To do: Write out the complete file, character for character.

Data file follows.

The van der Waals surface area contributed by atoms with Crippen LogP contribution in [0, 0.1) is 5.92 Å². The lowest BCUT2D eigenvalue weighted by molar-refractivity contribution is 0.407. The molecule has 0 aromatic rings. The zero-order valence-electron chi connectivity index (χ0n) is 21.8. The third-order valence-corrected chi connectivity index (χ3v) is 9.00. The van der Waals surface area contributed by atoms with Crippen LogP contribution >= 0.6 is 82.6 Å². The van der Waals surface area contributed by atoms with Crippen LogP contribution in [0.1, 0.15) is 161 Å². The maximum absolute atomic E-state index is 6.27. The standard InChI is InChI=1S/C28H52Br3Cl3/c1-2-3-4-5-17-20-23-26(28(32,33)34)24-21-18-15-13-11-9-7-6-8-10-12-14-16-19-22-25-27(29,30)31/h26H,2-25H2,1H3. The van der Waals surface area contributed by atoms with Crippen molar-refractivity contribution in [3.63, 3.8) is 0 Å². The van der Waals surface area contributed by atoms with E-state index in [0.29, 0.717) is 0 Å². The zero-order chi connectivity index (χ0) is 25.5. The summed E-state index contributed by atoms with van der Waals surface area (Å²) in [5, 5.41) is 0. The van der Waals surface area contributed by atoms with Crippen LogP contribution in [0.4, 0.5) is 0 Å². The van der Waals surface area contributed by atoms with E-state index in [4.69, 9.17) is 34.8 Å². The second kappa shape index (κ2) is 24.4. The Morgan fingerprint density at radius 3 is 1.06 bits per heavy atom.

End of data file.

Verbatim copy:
The van der Waals surface area contributed by atoms with Crippen LogP contribution in [0, 0.1) is 5.92 Å². The lowest BCUT2D eigenvalue weighted by molar-refractivity contribution is 0.407. The molecule has 0 aromatic rings. The zero-order valence-electron chi connectivity index (χ0n) is 21.8. The third-order valence-corrected chi connectivity index (χ3v) is 9.00. The van der Waals surface area contributed by atoms with Crippen LogP contribution >= 0.6 is 82.6 Å². The van der Waals surface area contributed by atoms with Crippen LogP contribution in [0.1, 0.15) is 161 Å². The maximum absolute atomic E-state index is 6.27. The standard InChI is InChI=1S/C28H52Br3Cl3/c1-2-3-4-5-17-20-23-26(28(32,33)34)24-21-18-15-13-11-9-7-6-8-10-12-14-16-19-22-25-27(29,30)31/h26H,2-25H2,1H3. The van der Waals surface area contributed by atoms with Crippen molar-refractivity contribution in [3.63, 3.8) is 0 Å². The van der Waals surface area contributed by atoms with E-state index in [0.29, 0.717) is 0 Å². The zero-order chi connectivity index (χ0) is 25.5. The summed E-state index contributed by atoms with van der Waals surface area (Å²) in [5, 5.41) is 0. The van der Waals surface area contributed by atoms with Crippen LogP contribution in [0.4, 0.5) is 0 Å². The van der Waals surface area contributed by atoms with E-state index in [4.69, 9.17) is 34.8 Å². The second kappa shape index (κ2) is 24.4. The Morgan fingerprint density at radius 3 is 1.06 bits per heavy atom.